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§ 7. Four times in our history, the Vice-President has been called to perform the duties of the President on the death of that officer. Gen. Harrison died April 4, 1841,-just one month after his inauguration as President of the United States.
He was succeeded by John Tyler, the Vice-President. Gen. Taylor was inaugurated March 5, 1849; and died July 9, 1850. He was succeeded by Millard Fillmore. Abraham Lincoln died April 15 , 1865, having been inaugurated the second time, March 4, 1865, and, on his death, was succeeded by Andrew Johnson. James A. Garfield died September 19, 1881, and was succeeded by Chester A. Arthur.
§ 8. It is customary, when we have a new Vice-President, for that officer to vacate his chair just before the close of the first session of the Senate, after his inauguration, to give them an opportunity to elect a president pro tempore. This is done, that, in case the Vice-President shall be called to the duties of the President, the Senate will not be left without a presiding officer.
§ 9. The President pro tempore of the Senate is sometimes called the Vice-President of the United States. This is often done, doubtless, by way of courtesy, but sometimes because he is really thought to be in fact such officer. But this is a mistake.
§ 10. In case of the death, removal, or disability of the President, the Vice-President succeeds to the presidential office and duties; but the President pro tempore performs the duties of the Vice-President only during the remainder of his term as Senator, or until, by reason of his absence or disability, or by preference of the Senate, another Senator is chosen in his place. In no case does the President pro tempore of the Senate succeed to the presidential duties ; Congress having made other provision for the succession to the Presidency by the act of January 19, 1886.
$ 11. The President pro tempore is not Vice-President of the United States, but if the Vice-President has died, or succeeded to the Presidency, the President pro tempore, whatever Senator may be acting as such for the time being, performs the duties of the Vice-President as presiding officer of the Senate. The VicePresident is an officer of the United States; and no officer of the United States, the Constitution says, shall be a member of either
House of Congress. But the President pro tempore of the Senate is a member of the Senate.
$ 12. The President pro tempore of the Senate must vote on the call of the yeas and nays the same as any other member: on the contrary, the Vice-President never can vote except in cases when the Senate is equally divided.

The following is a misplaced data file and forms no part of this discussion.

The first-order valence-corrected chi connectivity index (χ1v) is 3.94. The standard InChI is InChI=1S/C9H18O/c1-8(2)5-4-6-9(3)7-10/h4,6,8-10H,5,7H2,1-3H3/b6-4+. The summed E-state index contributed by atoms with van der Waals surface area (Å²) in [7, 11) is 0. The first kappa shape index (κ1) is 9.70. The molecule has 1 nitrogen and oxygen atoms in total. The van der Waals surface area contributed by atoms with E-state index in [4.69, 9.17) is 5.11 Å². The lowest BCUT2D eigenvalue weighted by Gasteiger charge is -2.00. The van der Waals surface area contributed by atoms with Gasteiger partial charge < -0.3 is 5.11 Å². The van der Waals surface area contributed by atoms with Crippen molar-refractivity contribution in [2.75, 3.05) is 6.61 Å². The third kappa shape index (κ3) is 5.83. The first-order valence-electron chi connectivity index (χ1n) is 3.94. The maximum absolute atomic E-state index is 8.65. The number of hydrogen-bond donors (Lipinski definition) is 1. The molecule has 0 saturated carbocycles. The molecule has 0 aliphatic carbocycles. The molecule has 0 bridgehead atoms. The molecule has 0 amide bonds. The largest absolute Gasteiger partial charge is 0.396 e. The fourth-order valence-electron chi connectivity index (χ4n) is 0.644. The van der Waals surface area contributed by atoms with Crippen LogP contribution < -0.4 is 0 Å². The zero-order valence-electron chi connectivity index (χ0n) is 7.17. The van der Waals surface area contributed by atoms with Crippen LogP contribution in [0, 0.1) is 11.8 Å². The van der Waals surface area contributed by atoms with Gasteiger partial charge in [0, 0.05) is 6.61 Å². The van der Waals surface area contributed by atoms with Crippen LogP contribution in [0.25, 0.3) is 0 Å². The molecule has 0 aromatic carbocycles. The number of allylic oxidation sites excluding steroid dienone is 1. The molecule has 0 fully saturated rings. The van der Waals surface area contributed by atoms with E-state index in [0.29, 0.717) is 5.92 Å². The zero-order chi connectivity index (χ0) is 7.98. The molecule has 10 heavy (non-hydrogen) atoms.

$ 13. The Vice-President must be at least thirty-five years of age, the same as the President; for the Constitution declares that "no person constitutionally ineligible to the office of President shall be eligible to that of Vice-President of the United States :" but a President pro tempore of the Senate need not be over thirty. The Vice-President must be native born, or a citizen of the United States at the adoption of the Constitution : the President pro tempore of the Senate need not be either. Any member of the Senate is eligible to the presidency pro tempore of that body.
§ 14. The Vice-President, in case of the death of the President, serves out the entire balance of the term for which the President and Vice-President were elected : on the contrary, the President pro tempore of the Senate, in case he succeeds to the duties of Vice-President, serves only during the pleasure of the Senate, or at most during the remainder of his term as Senator.
$ 15. The Vice-President can be removed from office by im. peachment only. The President pro tempore of the Senate is not a United States officer, and can not, therefore, be impeached. The Senate has decided that a member of Congress is not impeachable.
§ 16. The Constitution recognizes but two modes of electing a Vice-President:
1st. By electors of President and Vice-President of the United States.
2d. When the electors fail to elect a Vice-President, the Senate shall elect one; but this officer is not the President pro tempore of the Senate.
§ 17. The term of the President pro tempore of the Senate can not continue beyond his senatorial term; as in the case of Senator Foster of Connecticut, President pro tempore of the Senate, whose term expired March 4, 1867; but the Vice-Presidency expires at the end of the presidential term only.
$ 18. If the President pro tempore of the Senate is Vice-President of the United States, there were two Vice-Presidents for some forty days after Mr. Foster's election to that position ; for he was elected while Andrew Johnson was yet Vice-President, and before President Lincoln's death.